U.W.: Mr. Ewing, Beijing has signalled a new, hard line on Hong Kong. Was this to be expected, or was it a surprise?
It was not unexpected. Hong Kong is not living up to expectations as Beijing sees things. It has been 15 years since the handover, and feelings between the mainland leaders and the people in Hong Kong have never been worse. What really seemed to upset mainland officials was seeing protestors in a recent demonstration unfurl the Union Jack and the Hong Kong colonial flag, showing nostalgia for what they perceive as better times. So a hard line was not unexpected. But, that said, that kind of response will just exacerbate those feelings and lead to further protests. So it's not a smart move.
U.W.: A mainland Chinese official has accused unnamed "external powers" of interfering in Hong Kong's affairs…
Yes, Zhang Xiaoming, a deputy director of the State Council's Hong Kong and Macau Affairs Office, made those charges in a 6,000-word article published in a local pro-Beijing newspaper. He was undoubtedly referring to the US and the UK, although he did not name these countries. He also failed to provide a single shred of evidence to support his claim. It's well known that the US and UK have supported efforts to broaden democracy in Hong Kong. There is no great secret about that. But Zhang accused them of interfering in local elections. And there is zero proof of that.
U.W.: Was Hong Kong's current electoral system primarily designed to ensure Beijing has ultimate control?
Yes, Beijing has a firm hand on Hong Kong's political machinery. The city's leader — currently Chief Executive Leung Chun-ying — is chosen by an election committee controlled by Beijing, and only 35 members of Hong Kong's mini-parliament, the Legislative Council, are directly elected by the people. The next chief executive election is supposed to be by popular vote, but a Beijing-dominated committee will still most likely choose the candidates people can vote for. But the pan-democrats control 27 seats in the Legislative Council, giving them veto power. So Hong Kong has a sort of a quasi-democracy.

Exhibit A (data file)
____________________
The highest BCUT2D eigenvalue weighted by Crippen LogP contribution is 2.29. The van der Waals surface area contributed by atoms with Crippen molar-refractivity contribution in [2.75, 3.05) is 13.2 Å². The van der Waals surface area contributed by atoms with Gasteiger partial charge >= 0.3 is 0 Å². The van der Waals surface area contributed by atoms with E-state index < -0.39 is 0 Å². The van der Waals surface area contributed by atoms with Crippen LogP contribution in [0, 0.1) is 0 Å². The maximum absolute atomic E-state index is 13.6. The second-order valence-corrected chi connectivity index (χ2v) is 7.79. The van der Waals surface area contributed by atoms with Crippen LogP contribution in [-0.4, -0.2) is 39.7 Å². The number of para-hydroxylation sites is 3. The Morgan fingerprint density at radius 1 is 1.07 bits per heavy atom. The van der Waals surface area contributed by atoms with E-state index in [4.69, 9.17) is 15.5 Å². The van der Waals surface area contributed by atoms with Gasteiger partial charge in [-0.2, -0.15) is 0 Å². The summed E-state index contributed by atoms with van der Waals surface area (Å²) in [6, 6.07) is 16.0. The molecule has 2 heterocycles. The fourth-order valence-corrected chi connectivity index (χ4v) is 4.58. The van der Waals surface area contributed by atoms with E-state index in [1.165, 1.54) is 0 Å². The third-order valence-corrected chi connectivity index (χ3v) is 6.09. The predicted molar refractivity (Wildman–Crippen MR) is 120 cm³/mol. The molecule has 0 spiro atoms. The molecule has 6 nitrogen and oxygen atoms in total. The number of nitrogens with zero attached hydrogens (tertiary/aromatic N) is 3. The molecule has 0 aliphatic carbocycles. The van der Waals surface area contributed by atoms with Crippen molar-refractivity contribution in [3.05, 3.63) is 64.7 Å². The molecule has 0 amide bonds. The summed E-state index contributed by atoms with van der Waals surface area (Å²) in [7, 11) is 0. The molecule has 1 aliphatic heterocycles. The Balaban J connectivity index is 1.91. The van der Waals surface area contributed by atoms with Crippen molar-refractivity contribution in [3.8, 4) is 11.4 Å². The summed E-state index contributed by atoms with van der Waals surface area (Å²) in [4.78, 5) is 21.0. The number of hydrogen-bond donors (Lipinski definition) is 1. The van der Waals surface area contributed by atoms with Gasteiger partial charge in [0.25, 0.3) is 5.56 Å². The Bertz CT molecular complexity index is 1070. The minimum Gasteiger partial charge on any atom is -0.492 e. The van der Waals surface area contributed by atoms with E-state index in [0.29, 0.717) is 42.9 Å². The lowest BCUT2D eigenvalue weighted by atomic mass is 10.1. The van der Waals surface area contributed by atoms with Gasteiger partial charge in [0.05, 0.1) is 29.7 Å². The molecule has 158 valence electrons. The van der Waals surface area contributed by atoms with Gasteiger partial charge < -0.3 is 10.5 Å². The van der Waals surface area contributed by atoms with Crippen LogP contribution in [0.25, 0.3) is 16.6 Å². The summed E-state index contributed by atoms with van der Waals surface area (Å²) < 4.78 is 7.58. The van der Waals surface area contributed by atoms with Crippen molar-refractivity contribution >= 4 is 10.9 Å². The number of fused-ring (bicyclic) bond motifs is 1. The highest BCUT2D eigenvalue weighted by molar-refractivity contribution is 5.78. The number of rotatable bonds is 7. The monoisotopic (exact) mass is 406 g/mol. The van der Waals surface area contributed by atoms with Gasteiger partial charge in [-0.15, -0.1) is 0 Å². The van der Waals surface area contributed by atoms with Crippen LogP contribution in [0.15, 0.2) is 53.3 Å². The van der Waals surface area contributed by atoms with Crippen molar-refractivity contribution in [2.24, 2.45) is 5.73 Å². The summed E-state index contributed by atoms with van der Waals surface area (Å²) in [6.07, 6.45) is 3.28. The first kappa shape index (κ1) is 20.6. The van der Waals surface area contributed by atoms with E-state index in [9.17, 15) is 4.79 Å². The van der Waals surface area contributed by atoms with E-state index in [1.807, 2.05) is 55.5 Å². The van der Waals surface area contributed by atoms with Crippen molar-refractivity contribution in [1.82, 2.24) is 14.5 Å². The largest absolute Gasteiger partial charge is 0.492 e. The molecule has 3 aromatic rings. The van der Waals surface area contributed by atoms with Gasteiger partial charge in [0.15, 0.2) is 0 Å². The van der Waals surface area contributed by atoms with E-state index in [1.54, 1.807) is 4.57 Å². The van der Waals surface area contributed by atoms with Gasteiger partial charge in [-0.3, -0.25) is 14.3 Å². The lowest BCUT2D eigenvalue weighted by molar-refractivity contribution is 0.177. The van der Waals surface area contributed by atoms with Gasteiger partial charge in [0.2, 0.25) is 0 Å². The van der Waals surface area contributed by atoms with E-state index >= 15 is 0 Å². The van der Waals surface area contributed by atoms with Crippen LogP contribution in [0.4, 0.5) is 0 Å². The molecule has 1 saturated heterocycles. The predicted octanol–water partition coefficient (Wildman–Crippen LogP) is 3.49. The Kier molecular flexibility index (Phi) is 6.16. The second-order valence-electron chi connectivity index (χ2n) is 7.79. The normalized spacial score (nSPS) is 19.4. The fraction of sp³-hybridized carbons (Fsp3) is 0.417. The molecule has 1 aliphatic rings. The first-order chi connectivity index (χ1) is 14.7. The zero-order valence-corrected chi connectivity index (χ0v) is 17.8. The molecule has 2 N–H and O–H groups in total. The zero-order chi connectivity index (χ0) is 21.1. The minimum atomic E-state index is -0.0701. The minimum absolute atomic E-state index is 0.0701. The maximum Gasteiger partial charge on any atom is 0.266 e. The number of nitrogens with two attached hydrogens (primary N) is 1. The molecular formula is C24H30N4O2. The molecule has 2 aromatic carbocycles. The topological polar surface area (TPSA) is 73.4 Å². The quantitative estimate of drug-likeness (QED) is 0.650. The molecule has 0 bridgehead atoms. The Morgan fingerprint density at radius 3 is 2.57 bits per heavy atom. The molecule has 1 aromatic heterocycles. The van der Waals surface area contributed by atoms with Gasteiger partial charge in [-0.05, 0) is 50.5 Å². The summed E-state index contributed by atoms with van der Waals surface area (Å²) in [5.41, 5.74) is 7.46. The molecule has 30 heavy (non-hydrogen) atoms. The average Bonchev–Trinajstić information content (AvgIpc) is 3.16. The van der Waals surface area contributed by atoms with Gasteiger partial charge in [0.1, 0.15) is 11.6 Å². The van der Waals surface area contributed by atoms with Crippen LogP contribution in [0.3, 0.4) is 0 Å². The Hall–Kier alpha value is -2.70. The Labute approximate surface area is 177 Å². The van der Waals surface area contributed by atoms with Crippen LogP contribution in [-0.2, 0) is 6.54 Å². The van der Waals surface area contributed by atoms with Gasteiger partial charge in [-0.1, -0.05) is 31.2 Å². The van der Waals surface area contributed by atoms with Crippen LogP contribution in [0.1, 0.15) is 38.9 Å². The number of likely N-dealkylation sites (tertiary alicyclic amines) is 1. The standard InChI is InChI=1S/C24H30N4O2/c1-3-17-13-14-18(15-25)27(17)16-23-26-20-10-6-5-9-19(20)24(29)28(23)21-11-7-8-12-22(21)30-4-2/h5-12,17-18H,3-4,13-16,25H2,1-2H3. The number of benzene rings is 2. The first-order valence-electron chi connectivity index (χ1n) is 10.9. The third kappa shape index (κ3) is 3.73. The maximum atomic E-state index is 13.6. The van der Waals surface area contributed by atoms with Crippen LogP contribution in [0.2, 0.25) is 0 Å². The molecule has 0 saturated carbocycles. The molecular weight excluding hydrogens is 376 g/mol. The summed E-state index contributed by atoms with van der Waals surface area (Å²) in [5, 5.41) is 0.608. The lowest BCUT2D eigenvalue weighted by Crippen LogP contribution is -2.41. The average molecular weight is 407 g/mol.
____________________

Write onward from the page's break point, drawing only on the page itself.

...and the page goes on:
U.W.: Is what's good for Beijing often at odds with the demands of the people in Hong Kong?
Beijing is almost always at odds with the majority of the people of Hong Kong on issues concerning freedom of expression and human rights, but Hong Kong has benefitted economically from its relationship with the central government. The city is now a trading hub for the Chinese currency, the yuan, and mainland tourists have provided a big lift to the local economy. But their presence here is seen as driving up prices and adding more congestion to an already-crowded city, so it is also sometimes resented.
U.W.: What are Hong Kong's main problems today?
Economically, Hong Kong has done very well compared to Western cities that are still suffering from the fallout of the 2008 financial crisis and now the crisis in the Eurozone. But Hong Kong's political system — half democracy, half not — simply doesn't work, and that has led to 15 years of virtual political paralysis and consequent division and rancour, both in the Legislative Council and in the streets. Frankly, Hong Kong's political system does not work.
U.W.: What does the future hold for Hong Kong?
Economically, there is talk that Hong Kong will become marginalized by booming mainland cities like Shanghai, but I don't see that happening any time soon as Hong Kong still runs and works far better than any city on the mainland; plus, it has minimal corruption and it has the rule of law. It will remain a very attractive place to do business. Politically, Hong Kong's future looks like more of the same, and that's why Chinese officials are getting nervous and making threats which in fact only make matters worse.
Mr. Kent Ewing is an international politics expert, a humanities teacher at Hong Kong International School and a regular correspondent for the Asia Times. He has lived and worked in the city for 23 years.